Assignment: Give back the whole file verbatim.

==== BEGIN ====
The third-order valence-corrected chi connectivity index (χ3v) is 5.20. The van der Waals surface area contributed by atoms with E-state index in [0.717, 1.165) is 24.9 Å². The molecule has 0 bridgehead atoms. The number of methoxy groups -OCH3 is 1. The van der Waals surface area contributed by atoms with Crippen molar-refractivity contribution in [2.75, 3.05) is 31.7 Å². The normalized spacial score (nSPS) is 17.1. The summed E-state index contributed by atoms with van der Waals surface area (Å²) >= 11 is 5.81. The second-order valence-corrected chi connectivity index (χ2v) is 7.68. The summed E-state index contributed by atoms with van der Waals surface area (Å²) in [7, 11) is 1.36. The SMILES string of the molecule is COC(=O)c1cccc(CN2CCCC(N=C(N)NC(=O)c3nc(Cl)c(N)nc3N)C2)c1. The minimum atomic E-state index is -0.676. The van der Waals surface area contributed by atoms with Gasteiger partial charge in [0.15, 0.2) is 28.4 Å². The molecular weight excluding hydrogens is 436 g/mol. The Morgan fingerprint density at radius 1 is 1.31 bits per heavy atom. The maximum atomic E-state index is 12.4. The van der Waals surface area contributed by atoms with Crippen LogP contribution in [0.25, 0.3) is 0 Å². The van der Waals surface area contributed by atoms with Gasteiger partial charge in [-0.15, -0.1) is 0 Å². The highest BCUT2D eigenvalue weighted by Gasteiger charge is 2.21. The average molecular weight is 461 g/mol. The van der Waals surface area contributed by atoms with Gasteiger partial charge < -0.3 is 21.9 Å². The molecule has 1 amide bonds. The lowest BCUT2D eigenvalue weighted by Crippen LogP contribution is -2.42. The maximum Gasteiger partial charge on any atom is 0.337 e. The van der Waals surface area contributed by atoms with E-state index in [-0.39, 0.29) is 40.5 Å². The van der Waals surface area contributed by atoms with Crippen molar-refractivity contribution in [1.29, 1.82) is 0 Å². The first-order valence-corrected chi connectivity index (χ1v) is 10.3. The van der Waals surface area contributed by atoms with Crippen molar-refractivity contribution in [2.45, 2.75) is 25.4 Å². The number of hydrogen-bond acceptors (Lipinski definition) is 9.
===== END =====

The third-order valence-corrected chi connectivity index (χ3v) is 5.20. The van der Waals surface area contributed by atoms with E-state index in [0.717, 1.165) is 24.9 Å². The molecule has 0 bridgehead atoms. The number of methoxy groups -OCH3 is 1. The van der Waals surface area contributed by atoms with Crippen molar-refractivity contribution in [2.75, 3.05) is 31.7 Å². The normalized spacial score (nSPS) is 17.1. The summed E-state index contributed by atoms with van der Waals surface area (Å²) >= 11 is 5.81. The second-order valence-corrected chi connectivity index (χ2v) is 7.68. The summed E-state index contributed by atoms with van der Waals surface area (Å²) in [7, 11) is 1.36. The SMILES string of the molecule is COC(=O)c1cccc(CN2CCCC(N=C(N)NC(=O)c3nc(Cl)c(N)nc3N)C2)c1. The minimum atomic E-state index is -0.676. The van der Waals surface area contributed by atoms with Gasteiger partial charge in [0.15, 0.2) is 28.4 Å². The molecular weight excluding hydrogens is 436 g/mol. The Morgan fingerprint density at radius 1 is 1.31 bits per heavy atom. The maximum atomic E-state index is 12.4. The van der Waals surface area contributed by atoms with Crippen LogP contribution in [0.25, 0.3) is 0 Å². The van der Waals surface area contributed by atoms with Gasteiger partial charge in [-0.15, -0.1) is 0 Å². The highest BCUT2D eigenvalue weighted by Gasteiger charge is 2.21. The average molecular weight is 461 g/mol. The van der Waals surface area contributed by atoms with Gasteiger partial charge < -0.3 is 21.9 Å². The molecule has 1 amide bonds. The lowest BCUT2D eigenvalue weighted by Crippen LogP contribution is -2.42. The maximum Gasteiger partial charge on any atom is 0.337 e. The van der Waals surface area contributed by atoms with E-state index in [-0.39, 0.29) is 40.5 Å². The van der Waals surface area contributed by atoms with Crippen molar-refractivity contribution in [1.29, 1.82) is 0 Å². The first-order valence-corrected chi connectivity index (χ1v) is 10.3. The van der Waals surface area contributed by atoms with Crippen molar-refractivity contribution in [2.45, 2.75) is 25.4 Å². The number of hydrogen-bond acceptors (Lipinski definition) is 9.